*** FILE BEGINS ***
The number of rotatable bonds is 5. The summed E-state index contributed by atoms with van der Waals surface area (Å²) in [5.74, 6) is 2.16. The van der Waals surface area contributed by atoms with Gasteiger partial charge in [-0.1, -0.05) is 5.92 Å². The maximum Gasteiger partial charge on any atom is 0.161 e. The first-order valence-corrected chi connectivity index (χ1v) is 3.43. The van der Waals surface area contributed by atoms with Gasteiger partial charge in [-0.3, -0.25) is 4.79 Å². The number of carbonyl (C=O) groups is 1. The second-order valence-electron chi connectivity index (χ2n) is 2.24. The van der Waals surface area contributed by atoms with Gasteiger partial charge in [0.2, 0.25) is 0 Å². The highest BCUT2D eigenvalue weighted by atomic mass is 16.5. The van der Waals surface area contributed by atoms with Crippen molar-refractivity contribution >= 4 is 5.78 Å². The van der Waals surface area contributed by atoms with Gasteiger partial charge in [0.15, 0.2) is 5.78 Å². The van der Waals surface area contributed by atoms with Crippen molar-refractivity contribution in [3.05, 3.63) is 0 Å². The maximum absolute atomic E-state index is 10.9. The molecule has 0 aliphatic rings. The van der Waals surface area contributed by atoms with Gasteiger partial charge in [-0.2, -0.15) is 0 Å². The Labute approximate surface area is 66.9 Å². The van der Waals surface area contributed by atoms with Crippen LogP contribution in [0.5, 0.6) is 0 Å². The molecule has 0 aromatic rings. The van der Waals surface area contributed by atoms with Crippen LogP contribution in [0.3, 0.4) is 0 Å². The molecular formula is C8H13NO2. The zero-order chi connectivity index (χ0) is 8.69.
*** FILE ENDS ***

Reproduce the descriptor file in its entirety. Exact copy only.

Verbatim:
The number of rotatable bonds is 5. The summed E-state index contributed by atoms with van der Waals surface area (Å²) in [5.74, 6) is 2.16. The van der Waals surface area contributed by atoms with Gasteiger partial charge in [-0.1, -0.05) is 5.92 Å². The maximum Gasteiger partial charge on any atom is 0.161 e. The first-order valence-corrected chi connectivity index (χ1v) is 3.43. The van der Waals surface area contributed by atoms with Gasteiger partial charge in [-0.3, -0.25) is 4.79 Å². The number of carbonyl (C=O) groups is 1. The second-order valence-electron chi connectivity index (χ2n) is 2.24. The van der Waals surface area contributed by atoms with Gasteiger partial charge in [0.2, 0.25) is 0 Å². The highest BCUT2D eigenvalue weighted by atomic mass is 16.5. The van der Waals surface area contributed by atoms with Crippen molar-refractivity contribution >= 4 is 5.78 Å². The van der Waals surface area contributed by atoms with Gasteiger partial charge in [0.15, 0.2) is 5.78 Å². The van der Waals surface area contributed by atoms with Crippen molar-refractivity contribution in [3.05, 3.63) is 0 Å². The maximum absolute atomic E-state index is 10.9. The molecule has 0 aliphatic rings. The van der Waals surface area contributed by atoms with Gasteiger partial charge in [-0.2, -0.15) is 0 Å². The Labute approximate surface area is 66.9 Å². The van der Waals surface area contributed by atoms with Crippen LogP contribution in [0.5, 0.6) is 0 Å². The molecule has 0 aromatic rings. The van der Waals surface area contributed by atoms with Crippen LogP contribution in [0.3, 0.4) is 0 Å². The molecular formula is C8H13NO2. The zero-order chi connectivity index (χ0) is 8.69.